The Algona Upper Des Moines from Algona, Iowa on September 11, 1895 · Page 4
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The Algona Upper Des Moines from Algona, Iowa · Page 4

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Algona, Iowa
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Wednesday, September 11, 1895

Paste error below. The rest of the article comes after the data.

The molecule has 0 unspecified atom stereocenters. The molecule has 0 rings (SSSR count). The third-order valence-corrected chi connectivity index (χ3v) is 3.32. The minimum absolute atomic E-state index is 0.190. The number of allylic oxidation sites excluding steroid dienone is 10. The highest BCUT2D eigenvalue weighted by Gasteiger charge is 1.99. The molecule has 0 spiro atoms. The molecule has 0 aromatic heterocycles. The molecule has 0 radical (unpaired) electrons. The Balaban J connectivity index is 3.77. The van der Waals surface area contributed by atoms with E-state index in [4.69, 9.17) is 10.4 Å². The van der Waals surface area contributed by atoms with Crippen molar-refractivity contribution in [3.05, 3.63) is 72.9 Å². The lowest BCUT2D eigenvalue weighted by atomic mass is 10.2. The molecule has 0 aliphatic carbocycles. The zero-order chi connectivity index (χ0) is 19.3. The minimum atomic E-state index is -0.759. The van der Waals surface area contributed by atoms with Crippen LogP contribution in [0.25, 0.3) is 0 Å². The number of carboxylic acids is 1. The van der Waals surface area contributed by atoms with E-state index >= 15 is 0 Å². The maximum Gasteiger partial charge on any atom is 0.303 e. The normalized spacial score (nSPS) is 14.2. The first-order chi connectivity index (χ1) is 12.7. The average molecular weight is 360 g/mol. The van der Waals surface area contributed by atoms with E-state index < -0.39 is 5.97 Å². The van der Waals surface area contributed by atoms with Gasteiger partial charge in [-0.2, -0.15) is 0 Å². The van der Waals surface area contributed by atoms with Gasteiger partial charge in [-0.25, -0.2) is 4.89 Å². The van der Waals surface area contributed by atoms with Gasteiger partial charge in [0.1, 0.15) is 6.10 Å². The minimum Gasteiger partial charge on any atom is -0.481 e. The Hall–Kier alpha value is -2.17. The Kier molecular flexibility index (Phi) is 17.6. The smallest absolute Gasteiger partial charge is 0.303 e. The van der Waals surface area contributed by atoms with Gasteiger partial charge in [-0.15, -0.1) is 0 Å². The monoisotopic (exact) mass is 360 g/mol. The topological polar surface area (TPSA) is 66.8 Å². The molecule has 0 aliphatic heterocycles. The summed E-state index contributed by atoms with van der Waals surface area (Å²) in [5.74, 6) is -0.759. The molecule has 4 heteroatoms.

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.... ftpjllicatibn. . , WfiV should tetflperahce laws tc suit localities aay more thaa laws? Davetipoft afld Algona fish atid gpiHt Lake have no more in eowtaoB S8 id dnd thfttt a§ to the Other. And yet the state' teakes a rigid fish law tot fill localities alike and not satisfied With that sends out & state officer ^-a sort of state constabulary oa a small SCale-^-to enforce it without regard to the temptations, prejudices, etc., of those whose opportunities lure them to its violation, And what is a <k locality" When you talk about ' modifying laws to satisfy it? Is it a county, or a township, or a neighbor* hood? If a Kossuth township With eleven voters is a 4I locality," why should not any other eleven voters be one? And if elevea voters may be a locality why not one? Isn't the whole logic of local option individual option alter all, or no law at all that anyone for any reason does not want to obey V THE opening republican rally of the campaign is to occur at Marshalltown two weeks from tomorrow, Sept. 26. There are to be six mass meetings, three in the afternoon and three In the evening. Senators Allison and Gear, all the congressmen from the state, Gov. Jackson, Gen. Drake, Senator Mat. Parrott, and other notables will be present. Congressman Dolliver makes 'one of the chief evening speeches. It will be on a bigger scale than any ' previous political gathering in Iowa's history and will start the fall campaign out with a boom. editorial of ifae ne$ tafiff IttW< tt boasts s! as «, Achievement. WaSfiH It this law Cleveland refused to sigfi «nd declared to be tainted with perfidy aed dishonor? THE State Register says regarding • the suggestion that some one'get up a liquor law abolishing the saloon and providing for the sale of liquors without profit to the seller: '^ Let's wait awhile before we embark on- another experiment." And the Spirit Lake Beacon flays: " It is not assuming any risk to say that these conditions will not be met by the coming .general assembly nor by any of its successors of this generation." The Register and Beacon may both be right, but every recurring incident like the closing of the Hotel Orleans' bar and its attendant discussion indicates that the time is ripe for directing public opinion into new channels, and we are confident that public opinion so directed will find expression in legislation long before this generation winks but. Fort Dodge district halt nom* {hated ¥, ft. Heale^ a nephew of J, W, Hlnchon, fof the senate, Me, Healey is one of the leading young lawyers of the state and a fighting republican, fie will be at) influential member of the next senate. Fort Dodge either has more bright men than the other towns in the northwest or is luckier in pushing them to the front, ft has exerted more influence in public affairs and won more honors than all of the rest together. DoWN at Dubuque every prisoner arraigned challenged the grand jury on the ground that It was not drawn in accordance with the new law. The first challenge was made by the author of the new law, Judge Powers. Most of the judges have held with Attorney General Remley that the old grand juries are legal. But it is an open question. A PREACHER down at Waterloo, taking a text about women not wearing men's clothing, created a sensation Sunday by denouncing the bloomer, which he described as "abbreviated trousers, scant in cloth and tied with a string, an abomination unto the lord and to the infinite disgust of man." This seems to be a fit description e"x- ceptingonly as to the scantiness of cloth. There is a fullness about the bloomer that,, suggests anything but scarcity of material. THE Iowa Homestead grew into a wonderfully prosperous paper, built a fine block in Des Moines, and was credited at one time with having a morning daily in view. Now its chief proprietors, Wallace and Pierce, are doing what they can to ruin it to spite each other. If half they charge each other with is true both should be dropped by Iowa farmers, the quicker the better. l« anyefte going to accept this _haile«f e? , Ledyafd Leftdef? A3 Atgdttft fiafi stated ifi towfl the other day that 6ft ft time sOme 1 .yeaf>a ago he Went dii ft fait frotn a fcoint soffiething like 30 iniles aorth Of Ledyafd to Algona, To look at the grand farms of this sectiofi groaning under their wealth ot &fOps it looks "fishy,"but it is vouched tot as tfUe, Otis Erengreti delates that in i860 it was BB easy thing to go from Ledyafd to Algona by water. Humbotdt Independent: UH, Jane Walters of Algoha, one of the oldest settlers of Dakota and Humboldt, was a Very agreeable caller some days last week among many Mends she has here. Mrs, Walters was one whom tnafly people were in the early days indebted to for home comforts. Her hotel or bdarding house never turned anyone away hungry, and her motherly kindness was known far and wide. It seems that Victor B. Dolliver is slated on the matrimonial list. The Fort Dodge Times says: A further announcement is not made at this time, but the wise ones who remember a somewhat recent land deal in which a local agent transferred a large tract of land to a prominent resident of Iowa who has been honored by the Citizens of the state, may be prepared to name another of the daughters of Iowa in connection with the Dolliver home. DOLLIVEE'S NUPTIALS. Senator Funk: This will be the crowning act of a wisely ordered and well spent life. Des Moines Capital: Sidney A. Foster to Jonathan P. Dolliver: "In all that is good Iowa affords the best." M< In daily with ni» ifi hi* fadttg ilia. Al We 1 of thetS the write*- feels that he Is ia sdtae ffiea8u« fitted to pay the tribute that 5s merited by NEWS AND COMMENT. Lafe Young: When Al. Adams of the Humboldt Independent was in the negro minstrel business he had some hand bills printed by J. H. Warren, the veteran Algona editor who died recently. The minstrel business did not pay and Al. worked the bill out in a accounts for many things. Al. learned to saw wood. saw mill. That There is where . SAM CLARK says Quay is a living .refutation of phrenology. From his description one would judge that Quay's head is not bigger tban a . billiard ball, and most of that is be- Jiind his ears. Quay is a little man, has a receding forehead, and is not prepossessing in appearance, but he is bold, resolute, ingenious, and successful in politics, and that too on a big ecale. J . THE Mason City Globe-Gazette says: Senator Funk, judging from newspaper comment, is the most popular senator throughout the state that has been nominated this year, and yet he had a long contest in the convention before he was chosen. It not infrequently happens that the man who gains state-wide favor and popularity is fought the hardest in his own Oistrict" The inference to be drawn from this is misleading and unfair to Senator Funk. He was not fought at home at Al}, and the, length of the convention did not grow out of any opposition to him whatever. He was up for' a third term in a district of five counties. He undoubtedly the second choice of of the counties, but three of them Bought there was a chance to nora- .-iaate a borne man. There was no ^opposition to Senator Funk, his nomination gives universal satisfaction to the .(djetriet, and it is T safe to say that in bis own county and in all bis neigbbor- • Jng countj§e be is more popular now tfcftP. he has beeo at any previous some gold standard advocate i hgw in hie opinion tbe government is going to be able to keep now out gold, on any guob per i or wiU be able, to WiU he ajeo explain ROW the Qred{t can be i f ro» tbii time on? < Tbe gold _ j «i.._ i • • _ -, ^* tv BO flijfl* „.« tt will- IWPMi^ * An editor out west, having been asked if be had ever seen a baldheaded woman, replied: "No, we never did. Nor did we ever see a woman waltzing around town in her shirt sleeves with a cigar between her teeth. We have never seen a woman go fishing with a bottle in her hip pocket, sit on the damp ground all day and go home drunk at night. Nor have we ever seen a woman yank off her coat and swear she could lick any man in town. God bless her, she ain't built that way." Long haired Geo. Williams of Ida Groye "wrote up" Armstrong for local consumption and then wrote it down for his own paper. The Journal says the hotel proprietor will sue him. A better way is to trust to home talent for write-ups. The Sioux City public library circulated 8,164 books in August, Des Moines has levied a three mill tax to build a big public library building. J, Fred, Meyers tells what might have been done by Iowa in the way of a memorial for the veterans and then adds: But you can not make a silk purse from a sow's ear," Is it the commissioners or the legislature out of which no good can come? Who is responsible for the monument becoming a cheap John affair? -M- Frank Day, now lieutenant governor of Minnesota, tells this story of early days in Estherville: At on early date in Estherville, Iowa, when a cash donation for any public good was needed, the "boys" always raised tbe funds'by having a grand ball in the school house hall. At that season of th'e year the M. E, pastor was long on elm wood and beans, but bis supply of sheckela was sorely depleted, so the boys had a g. b, and the proceeds amounting to something like (HO was turned over to the pastor, Rev. Mftllery, by the then just plain Frank Day, as chairman of the committee. The pastor thanked the boys with the remark that" God sent it, but the devil brought it," THIS flEIfflQBEOOP. .„„ ,.• is to speak at the old settlers' reunion at Jefferson, September 88. Phil. C. Hanna has begun a lecture mere floss. Aigpna some in on taw, the l F. Sawn}, a wfilMfwovB Spencer Mjfsourj Bow Nevada Representative: So Mr. Dolliver was not building his much talked of house for his father after all. Dubuque Globe: Hon. J. P. Dolliver is going to be married. It took him a long time to make up his mind, but better late than never. Sioux City Journal: Congressman Dolliver evidently believes in the saying that in all that is-good Iowa affords the best. He has chosen an Iowa girl for a wife. Sac Sun: This will set at rest all rumors about his seeking the hand of a rich eastern widow. Iowa is proud of Dolliver, and he finds on Iowa girl good enough for him. Rolfe Reveille: After all these years of anxiety over our congressman. Hfon. J. P. Dolliver, our hearts are gladdened by the announcement that he is soon to take unto himself a wife. Des Moines Capital: Fort Dodge has climbed up to nearly 9,000. It's a good town. Dolliver is preparing:to do his duty now, and remembering the years he has put in complimenting the pretty babies, much is expected. Des Moines Daily News: Congress- Cousins would do well to follow Dolliver's example arid get himself engaged. Surely there must be some nice girl who would accept the handsome and talented Fifth district representative. Humboldt Independent: As the private matters of a congressman, like his public life, seem to be public property, we note his marriage for the enlightenment of our girls in .country precincts, 'who have been wont to cast longing eyes at our band- some congressman. Estherville Vindicator: When Congressman Dolliver was here to attend the editorial banquet he persisted in the statement that he had been busy all summer "fighting off a matrimonial rumor." He seems to have given up the fight since -and yielded to the inevitable. Emmetsburg Reporter: Mr. Dolliver has always been a firm believer in the home market theory, and we are glad to note that he bos put his theory into practice, and selected one of Fort Dodge's accomplished ladies for his bride. We presume that that new house will not now be rented. Carroll Herald: They do say that J. P. Dolliver, our distinguished congressman, is about to be married. The prospective bride is Miss Louise Pearsons of . Fort Dodge, a daughter of George R. Pearsons of that city. It is the wisest step Mr. Dolliver has ever taken, and ought to secure his return to congress for the fifth term by acclamation. Fort Dodge Post: Their courtship, if the authority of their friends is to be credited, began only this summer. Its commencement dates from the time that both were spending a brief season at the lakes. The wedding is announced to occur in the brown October days, and when the brilliant young congressman returns to his seat in congress next December it will be to receive the congratulations of his colleagues upon a greater achievement than be has ever won upon any political battlefield. ..*•.' Fort Dodge Times: It is with pardonable city pride that tbe people of Fort Dodge rejoice that the selection of a bride for the Tenth district congressman should be from among the daughters of the city, for although Miss Pearsons spent the years for the preparatory and collegiate course at Wellesley in the east, this pity is her family home. To the state at large ttoe announcement comes as a surprise, but to those familiar with the close intimacy existing between tne families',.' the announcement is but a pleasing confirmation. Fort Dodge Messenger: Not only does everybody congratulate them both on their good judgment, but there is, a feeling of additional satisfaction in the fact that the young congressman has passed through the vortex of Washington society and had the good sense to come out, in this as In all else, loyal to the product of Iowa, Miss Pearsons Is tbe only daughter of our well- known townsman, George R, Pearsons, an . , old resident here, She is a graduate of Wellesley, has been a teacher in the Northwestern University »t Evanston, JU., is a woman of fine intellectual gifts, Bad well " to ^?'Worthy helpmeet to Ijer 1 husband, A, Close can at Germanin, , Tbos. Falkner, who recently brought . threshing gatflt Iv9m Illinois "' " '; With §n, accent Wednesday eyetjT sndiner hi £i mmr t m •» wr stems reason of the Many noble Characteristics that marked the entif6 career 'of the deceased. tie WAS knOWn to the Wot Id as " ft plain, bitmt man," and while this Wai trtiS ifi ft general sense, it in no Way affected the little circle of which he was husbatid and father, attd among whom, as they were gathered about the hearthstone, he Was the Jove, the hope, and the inspiration of all. Mere, of all places, Was where he inspired a confidence begotten of ft i&6ral and mental force that was hl& to the day of his dissolution, Me was the staff upbn whom all leaned with the certainty that protection, moral advancement, and the abiding love of a parent were theirs. And with all his bluntness, as the world saw him, ho word or act of his Was ever calculated to cause a pang of sorrow among the little band which survives him. Mis home was his Castle, and there was where his splendid traits were appreciated at their full worth Beneath the apparently rough exterior was •a heart that was always warm, and that never failed to go out In sympathy to those around him. The child who had a grief was ever conscious of his love and tender solicitude. That was how we knew our father, and those were among the things that cause Us to ever hold his memory dear. » w * * # He was essentially a pioneer. He early emigrated from his native state of New York to Ohio, there to blaze the way for a civilization that was to follow. In pursuance of an instinct which seemed to be a part of his nature he next went to Wisconsin when that state was a territory, being the first settler in Hubbard township, where he was married, and where he lived for several years. Later he lived at Arcadia and Eau Claire, in Wisconsin, but the rapid settlement of -these sections rekindled in him the desire for newer fields, and he came in 1866 to Iowa, Kossuth county being then a wilderness compared to its present marvelous development. His career here is chiefly known through his ownership of THE UPPER DES MOINES, which he edited from 1866 to 1875. As an editor he belonged to an older school than is now in charge of the- press in Iowa, and he numbered amongbis co-laborers at that time many who have since either " passed on" or retired from active newspaper work. Among those who are still in harness he had a warm personal friendship with the Clarksons, Geo. D. Perkins, Lafe Young, Matt Parrott, Jno. M. Brainard, W. H. Gallup, J. D. Hunter, and scores of others who have paid high tribute to his ability as a newspaper man. He was known as a vigorous and forceful writer, ever ready to defend the right as he saw the right, and never lacking the courage to express his opinions formed as the result of honest judgment. » * * * # In all that he did be was aggressive —sometimes we used to think too much so. This was notably the case in his work as editor. He had a hatred for sham in any form. He believed, with Burns, that "the rank is but the guinea's stamp," and with this as one of the tenets of his work he was prompt in bis denunciation of what to him seemed wrong doing in the acts of men in public or social life. He was removed from the Algona postofflce not so much— as has been said— because he held two federal offices, as because h's was one of the first newspapers to vigorously denounce Jackson Orr, then congressman of this district, for having taken the $5,000 back pay voted by congress, known at time as the "salary grab." The fact of his holding two federal offices was made use of to secure his removal from the postoffice, ' but his opinion of the congressman was in no wise changed, and he proved a factor in the retirement of Mr. Orr to private life. The possibility that personal discomfiture might come to him in consequence of his acts was never for a moment considered, and he wrote and published in accordance with the dictates of his conscience, He was an antagonist only in the sense that he was fearless in defense of his opinions. * # # # * Wfcen he bought THE UPPER DES MOINES, with no experience as a newspaper man and but little as a writer for the public press, there were those knowing ones who shook their heads and asked : " What does he know about running a newspaper?" His failure was predicted, of course; but if anything was calculated to spur him to more active effort it was this very fact. It was his nature to put his whole energy into whatever he undertook, and no ordinary obstacle stpod long in his way, He was not long in discovering that the' paper was not self-sustaining, .but with a zeal born of determination, rather than abandon a task once begun he resorted to the use of his mechanic's tools, with which enough of the coin of the realm was secured, from time to time, to meet the current expenses of family and newspaper, until such time as Kossuth county began to be more thickly populated and the paper was on a safe financial basis, But that was the character of the At a time when most mep would ttiglt U riiated, fcntaf will ftef *bs * # *** mm foas £888, fatdts"proves n&thteg M&&ft, that he Was httteafl; they afe* easily*:'f6rgqtte% ifi the li£ht6fH*ttahy vlftum'- Till -«^-•"« hbt b6 filled, but his meffl6>yi isned Itt the" heart* of those who him, will last as long as the thing We call life remains, Let fii Mi8a atsSept the inevitable—the end that Coines td all in time— and reason that an all-wise Ruler knows What is best* " Let us think that his dying eyes read a mystic meaning which only the tapt and parting soUl may- knotV. Let Us believe that ifi the silence of the receding world he heard the great Waves breaking ott the other shore, tmd felt already on his wasted brow the breath of the eternal morning.'' _ _ B. B, w, ' J, B. VTARBEK. Estherville Republican: Mr. War* ren was well known in this county and Was supervisor from the Swan Lake district where he resided during the years that the county seat was at that place, Mr. Warren was an aggressive man, strong and unyielding, but had scores of friends in this locality. Senator Funk in Spirit Lake Beacon: As editor of THE UPPEB DBS MOINES the deceased was during a portion of the sixties and seventies a conspicuous figure in Iowa journalism. A man of strong character, earnest, positive, courageous and able. Mr, Warren was a friend to be appreciated and a foe to be feared. He had a Kindly heart and was moved largely by generous 'impulses. The Beacon with genuine regret chronicles the death of this pioneer. Emmetsburff Democrat: J. H. Warren, one of the best known newspaper men in northern Iowa, died at the home of his son, Robert, in Algona last Saturday morning. He was proprietor of THE UPPEB DES MOINES in 1866, and several years ago established the West Bend Journal. A year or so later he went to Spearflsh, S. D. He was a clean, vigorous writer, and was intimately associated with the early growth and development of Kossuth county. He died at the age of 75. Al. Adams in Humboldt Independent: Mr. Warren was a well known character in the early days of this country. He assisted the other good men who settled there to make Algoaa a place on the map. The first job work the editor of the Independent ever ordered was gotten out in THE UPPEB DES MOIXES office under tbe supervision of J. H. Warren. It was a hand bill for a minstrel show and the returns of the 'show did not pay for the bills and the excise tax that was then collected on shows. The manager worked it out, however, in a saw mill, afterwards. J. C. Bennett in Emmetsburg Reporter: A man of Mr. Warren's strong personal _type naturally provoked opposi- tionj and in the conduct of his paper he at all times insisted in remaining untrammeled. While possessed of an ordinary degree of charity for erring humanity in general he could not tolerate anything that he took to savor of hypocrisy—but to use his own phrase would " ventilate it" every time. This of course raised opposition and in 1875 resulted in the formation of a syndicate to buy him out and the paper passed from his hands. We knew him well—saw bis incomings and outgoings—his daily, family life—for a period of four years. He had unbounded faith in his family, and made a home not only for them but for his and their friends. He was a rough diamond. Under an unpolished exterior there lay hidden a good, true heart, and it is with sadness that we bid him this last good bye, E. H. Warren in the Spearfish Mail after an affectionate sketch of his father's career, closes as follows: James H. Warren was a man of strong personal characteristics, firm in his belief of right, outspoken on any subject, as ready to defend his opinions as he was to admit his errors. He was a member of the Masonic and Odd Fellows' orders, and for two years was an officer in Spearfish Lodge No. 18, of which he was a member at the time of death. Masonry was his religion, and he has often remarked that the proudest moment of his life was when his youngest son became a member of that order. Perhaps the most worthy tribute that can be paid to his memory is to say that he was an honest and upright man and Mason. His life work is done. After 75 years of tempestuous trials and tribulations, successes and defeats, he has at last been " wafted in the divine ark to that peaceful harbor, where the wicked cease from troubling and the weary shall find rest." • A MUSIOAL ATTBAOTIOlSr. The Drummer Boy of tiie Kappahan- uock at tiie County Fair—The Program. Major Hendershott and his son will, be at the county fair. The major en^ listed when he was 12 years old and came out of the army famous. He uses the original drum presented to him by Horace Greeley for bravery displayed at the battle of Frederioksburg. His son is said to be, the best drummer and fifer in America. -' The following gram will be given at tbe fair: PROGRAM FOR WEDNESDAY, OCT. 3, " God Save the MaJ. Hendershot and Son _,—, white and Blue; Moolc- ing Bird ana Liberty Quickstep _ ••>••' -MaJ. Hendershot and Son Drum Solo ....MaJ. R. H. Hendentoot imitation of a railway engine in operation. This Imitation is so natural that if fee ana" ence will close its eyes, they will imagine there is an engine on the grounds. • . £2?£??,$H ok S e E:,- Ma iv' Hendershot and Son Imitation of a, Battle.. ,Maj. R, H. Hendershot In.troduoJng the picket firing, the attaqk, the -V Bill H1YEE8 NO.Wi Tli6 Alpftft Clttb Wound tip Bali 6^ taw ta 8t«l. tte the Hew Batter? i§ Whit Bid the pro- cannon, the This imita- have abandoned a 'sinking ship he devised a plan by which the fruits of his labors were not to be lost. « t # t # H§ began his political career as a whig, but joineg the repub.Ucan ranks at the formation of that party, wd w»« ever aftoryrarft SB ftTdenJ^uncpmpremi^ng fle- fefta?refitaprin9jp.}es, JJg WP '»&, abp,- Ut}OnJs,tWte} jit was CQns,id,erel J)§xtt0 a inwoauojne the picket firing, tl rattle of musketry, the roar of bursting or shell, and the charge. This imitation of a battle is so real that the old soldiers In the audience, will rise to their feet and scream as If they had been ordered to charge again. oy GfcnJSobt. E, kee'g Favorite Hendershot and Son ' ^eridan's Favorite March, Army Ma ^ Hendershot and So j, o, PBOQB4M FOB THPRSPAT. OOT, 3. British Grenadier, . .mi- Hendershot and Gw-Teoumseh Sherman's Pavprite I. Hendershot i JfllPB.* 0 -*&e on The Algotia bail club Is and by its decisive defeat of the fnetsburgers" Thursday bfl theif owtt grounds, has ehowfi itself fully equal to any club in these parts, The ne» men added are B. and Alf. • Maytum, formerly battery foe the t*eofia, Hi,, club, but later of Cherokee, and Chag. Swartz and Jo. Soalleu of Slug- 'fiarth» Minn. The new club plays the Garner club Tuesday at the fair ground* ' The Etmnetsburg Game. Fully 50 Algonians went to Emmetsburg Thursday morning for the second game with the redoubtable Burgers. The game was easily won by Algona's nine by a score of 8 to 1. The Emmets- burgers seemed to have an idea that all was not well and declined to gamble much on their nine or to show any great interest in the game. Fully as many were on the grounds from Whittemore and Algona as from town. Only 32 men went to bat on the Em* metsburg side, and as 27 would have to go if every man struck' out it is easy to see that Algona's'new battery was too much for them. The third game is likely to come off at Whittemore in ten days, that town offering a purse of $60. The game would be secured for the fair, but the new players can only remain till Oct. 1. _ Another Game at Aleona. Next Tuesday the Garner nine will play on the fair grounds with the Algona boys. The visitors play good ball and it will be a close contest. A Hot Game With Clarion. The Algona club played the Clarion boys yesterday at their home grounds and the score stood 1 to 1 at the end of nine innings, when the game was stopped on account of darkness. The Clarions play in Algona Friday at the fair ground. It will be the game of the season. _ Notes of Sport. The Algona club played at Clarion yesterday. Bailey says Frank Grose looked and ran like a bloomer. That is rough on our good looking county chairman, Besides Bailey is not the one to be saying it, any way. ' Keokuk Gate City: Far or near no one has heard anything said recently about the scholarship of any Iowa student in college anywhere, but the distinction Johnny Crum's legs have got shows " the way we live now." Bailey in his write-up of the ball game between the court house ring and the land men notes one play in particular: Sehleicher, clerk pf court, started in by making a home run on four balls. This was a brilliant play and elicited great applause. Those posted on base ball tactics will agree that this play has not been made by a player in any league game this summer. John V. Crum, the Iowa university sprinter, whose phenomenal successes this season had pointed to his triumph in the coming championship games of the American Athletic union, was decisively beaten by E. J. Wefers over the 100-yard course ifi the second series of trial games held at Travers Island.. Crum was never in the hunt from the start, Wefers winning by a yard from him, Tommy Lee and W. Goodwin being a foot behind. The time was 10' seconds. Wefers also won tbe scratch 220-yard race in 0:21 4-5, while M. Burke. did a quarter mile in 0:49 3-5, TWO sets of experiments for the investigation of the upper atmosphere, by flying mammoth kites to great 'alti~ tudes, are now in progress — one under the direction of the weather bureau at Washington, the other at the Blue Hill observatory, near Boston, conducted by W. A. Eddy of New Jersey. Mr, Eddy's first experiment in this series, on Wednesday, was reported a success in a- high wind. He also took photographs with plates sent up f r om the kites 250 feet above the ground, In tbe experiments at Washington ten giant kites, all in one string, will be flown, if possible, to the height of two miles, This of course would be many times higher than any other kite has hitherto traveled, the famous Eddy kites having flown only 4,000 feet the last year, New kites with improvements have been made and flown from time to time, &nd •an aluminum thermograph has been SnEH" th , e a 'i' at heights of 1,600 and-' 2,000 feet for hours, Chief O f Bureau Willis L, Moore says that resets of great interest may be obtained now at' any time, _ _ CUBE FOB HEADACHE, . As a remedy for all forms of headache S8Wt B W hw Pwwo & the v best. It effects a permanent cure, and th post dreaded habitual stok h$a*h to its influence, We urge ail wfco fitotod to ,iiil r 'Ti G> yUl9i m,, says i , Beavers- 1 New frtte'iBjftQW^, tfe|/Jlllway]hein.^ fY\f\f AHn ""* «TIi.)ili— A^Sh* *P^*" ' :amm_